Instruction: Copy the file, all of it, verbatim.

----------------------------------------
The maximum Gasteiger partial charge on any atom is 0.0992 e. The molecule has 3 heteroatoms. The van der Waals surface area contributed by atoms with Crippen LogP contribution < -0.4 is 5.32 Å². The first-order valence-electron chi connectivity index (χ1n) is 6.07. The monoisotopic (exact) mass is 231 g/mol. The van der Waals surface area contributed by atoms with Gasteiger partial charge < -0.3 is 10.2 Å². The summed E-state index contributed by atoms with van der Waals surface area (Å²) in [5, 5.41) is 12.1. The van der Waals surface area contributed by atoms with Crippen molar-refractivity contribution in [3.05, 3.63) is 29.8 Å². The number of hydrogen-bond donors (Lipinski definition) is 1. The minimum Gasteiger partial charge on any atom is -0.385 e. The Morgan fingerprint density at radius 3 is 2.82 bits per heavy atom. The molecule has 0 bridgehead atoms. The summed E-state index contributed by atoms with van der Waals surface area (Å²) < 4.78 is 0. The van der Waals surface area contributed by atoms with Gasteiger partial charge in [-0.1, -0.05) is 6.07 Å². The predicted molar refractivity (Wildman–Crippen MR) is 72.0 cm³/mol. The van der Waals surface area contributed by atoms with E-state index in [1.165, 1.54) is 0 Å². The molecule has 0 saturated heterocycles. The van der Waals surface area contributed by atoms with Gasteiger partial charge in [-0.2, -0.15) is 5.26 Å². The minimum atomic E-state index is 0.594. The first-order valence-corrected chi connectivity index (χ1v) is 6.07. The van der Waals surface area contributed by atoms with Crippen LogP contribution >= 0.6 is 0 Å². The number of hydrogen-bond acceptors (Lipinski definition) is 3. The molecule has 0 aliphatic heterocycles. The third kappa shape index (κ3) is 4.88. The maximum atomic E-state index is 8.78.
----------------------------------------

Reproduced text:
The maximum Gasteiger partial charge on any atom is 0.0992 e. The molecule has 3 heteroatoms. The van der Waals surface area contributed by atoms with Crippen LogP contribution < -0.4 is 5.32 Å². The first-order valence-electron chi connectivity index (χ1n) is 6.07. The monoisotopic (exact) mass is 231 g/mol. The van der Waals surface area contributed by atoms with Gasteiger partial charge < -0.3 is 10.2 Å². The summed E-state index contributed by atoms with van der Waals surface area (Å²) in [5, 5.41) is 12.1. The van der Waals surface area contributed by atoms with Crippen molar-refractivity contribution in [3.05, 3.63) is 29.8 Å². The number of hydrogen-bond donors (Lipinski definition) is 1. The minimum Gasteiger partial charge on any atom is -0.385 e. The Morgan fingerprint density at radius 3 is 2.82 bits per heavy atom. The molecule has 0 bridgehead atoms. The summed E-state index contributed by atoms with van der Waals surface area (Å²) < 4.78 is 0. The van der Waals surface area contributed by atoms with Gasteiger partial charge in [-0.1, -0.05) is 6.07 Å². The predicted molar refractivity (Wildman–Crippen MR) is 72.0 cm³/mol. The van der Waals surface area contributed by atoms with E-state index in [1.165, 1.54) is 0 Å². The molecule has 0 saturated heterocycles. The van der Waals surface area contributed by atoms with Gasteiger partial charge in [-0.2, -0.15) is 5.26 Å². The minimum atomic E-state index is 0.594. The first-order valence-corrected chi connectivity index (χ1v) is 6.07. The van der Waals surface area contributed by atoms with Crippen LogP contribution >= 0.6 is 0 Å². The number of hydrogen-bond acceptors (Lipinski definition) is 3. The molecule has 0 aliphatic heterocycles. The third kappa shape index (κ3) is 4.88. The maximum atomic E-state index is 8.78.